Law360 (June 24, 2020, 7:57 PM EDT) -- A large majority of Texas attorneys and potential jurors said courthouses would have to conduct temperature screenings for every visitor, provide ample hand sanitizer and enact universal face mask requirements for them to feel comfortable enough to return to in-person proceedings, survey results released Wednesday show.
About 75% of 850 eligible jurors and 3,744 licensed attorneys who responded to separate surveys said they would feel comfortable returning to court if courthouses conducted temperature screenings and sent any visitors with fevers home. Of the attorneys surveyed, 41% said the screenings should be mandatory.
The survey results were presented Wednesday over Zoom by the National Center for State Courts and the Texas Office of Court Administration.
Hand sanitizer availability was also a high priority for the attorneys surveyed, with 80% saying easy access would make them feel more comfortable and 47% saying it should be required. Meanwhile, 70% of potential jurors said strict social distancing enforcement and face mask requirements were their top concerns.
OCA Director David Slayton said during the presentation that the data collected in both surveys will help state courts continue to develop best practices for virtual and in-person jury trials during and after the coronavirus pandemic. He said there are currently 10 trials scheduled in the Lone Star State as part of an experimental program, eight of which are criminal.
"I think the bottom line is that we don't have enough data yet, but we're working on collecting that over the next couple of weeks," Slayton said.
Most attorneys who responded to the survey said they're not yet ready to be back in court.
Only 13% of attorneys who responded said they thought in-person jury trials should resume this summer. The largest group, 46%, think trials should resume in either fall 2020 or the beginning of 2021 and 31% said trials shouldn't resume until a vaccine is developed.
The Texas Supreme Court has delayed in-person jury trials outside of the OCA experiment until Aug. 1. In the meantime, Texas has pioneered virtual court proceedings, holding close to 10,000 Zoom court meetings — more than 300 a day — in the first month of stay-at-home orders and holding the country's first Zoom jury trial on May 18.
While the number of virtual proceedings has shot up over the past couple of months, with the OCA finding that 76% of surveyed attorneys had at least one hearing during the pandemic, the idea of virtual courtrooms received mixed reviews from attorneys and potential jurors.
Attorneys who were asked to fill out the OCA's online questionnaire between June 10 and 17 still prefer in-person court proceedings. The survey results show that while 85% of attorneys would recommend remote hearings to colleagues and clients and only about 7% reported negative impressions of them, 44% just don't think virtual hearings measure up to in-person alternatives.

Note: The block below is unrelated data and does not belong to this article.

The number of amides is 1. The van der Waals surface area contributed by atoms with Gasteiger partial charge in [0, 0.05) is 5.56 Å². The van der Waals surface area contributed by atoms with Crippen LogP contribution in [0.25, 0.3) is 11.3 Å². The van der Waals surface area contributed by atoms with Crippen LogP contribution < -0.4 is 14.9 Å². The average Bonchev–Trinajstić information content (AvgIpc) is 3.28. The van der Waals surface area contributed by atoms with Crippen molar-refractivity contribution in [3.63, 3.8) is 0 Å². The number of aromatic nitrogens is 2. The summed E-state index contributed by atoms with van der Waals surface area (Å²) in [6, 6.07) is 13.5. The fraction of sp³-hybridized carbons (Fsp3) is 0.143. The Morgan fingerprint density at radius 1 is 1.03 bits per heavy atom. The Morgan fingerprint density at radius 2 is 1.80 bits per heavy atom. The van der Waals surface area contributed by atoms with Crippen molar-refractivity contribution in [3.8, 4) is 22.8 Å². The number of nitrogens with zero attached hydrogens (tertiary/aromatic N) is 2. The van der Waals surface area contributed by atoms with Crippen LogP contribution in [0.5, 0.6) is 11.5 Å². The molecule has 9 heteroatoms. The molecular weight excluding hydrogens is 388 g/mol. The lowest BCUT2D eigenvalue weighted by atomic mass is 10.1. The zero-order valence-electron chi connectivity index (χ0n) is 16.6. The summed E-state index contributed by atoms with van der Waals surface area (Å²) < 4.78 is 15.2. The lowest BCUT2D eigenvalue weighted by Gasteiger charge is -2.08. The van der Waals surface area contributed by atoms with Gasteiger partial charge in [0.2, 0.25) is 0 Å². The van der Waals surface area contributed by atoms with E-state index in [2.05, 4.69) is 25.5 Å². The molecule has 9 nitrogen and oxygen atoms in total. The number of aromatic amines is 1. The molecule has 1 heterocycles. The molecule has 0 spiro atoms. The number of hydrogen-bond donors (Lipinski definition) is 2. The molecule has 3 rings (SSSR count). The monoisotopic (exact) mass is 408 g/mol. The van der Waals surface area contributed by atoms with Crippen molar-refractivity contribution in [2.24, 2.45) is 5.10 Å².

The NCSC's survey of potential jurors, conducted over the phone and online between June 8 and 11, found that every two out of three jurors would be equally likely to turn out for in-person proceedings with safety measures in place as they would for virtual proceedings. Women, people of color and older residents were less likely to show up to either type of jury duty during the pandemic.
Houston residents also reported they were less likely than residents of the Dallas, Austin and San Antonio areas to show up to jury duty, according to the survey.
About half of the jurors said they wouldn't attend jury duty because they had a family member with an underlying health condition, they were a primary caregiver for an elderly family member or they couldn't secure child care during the pandemic.
Karl Agne, a founding partner of public opinion research firm GBAO who worked on the potential juror survey, said those reasons along with the impact of the pandemic on other parts of jurors' lives are important to note.
"The impact of the pandemic on emotional or mental health has been much greater than physical health," he said. "The implications of that for the jury pool are pretty clear."
Agne also cautioned that the survey answers should be viewed in context since both were completed before Texas started reporting record-high numbers of daily confirmed cases and hospitalizations since reopening efforts began.
The OCA is currently developing a report on the attorney survey results that it plans to release soon.
--Editing by Jay Jackson Jr.
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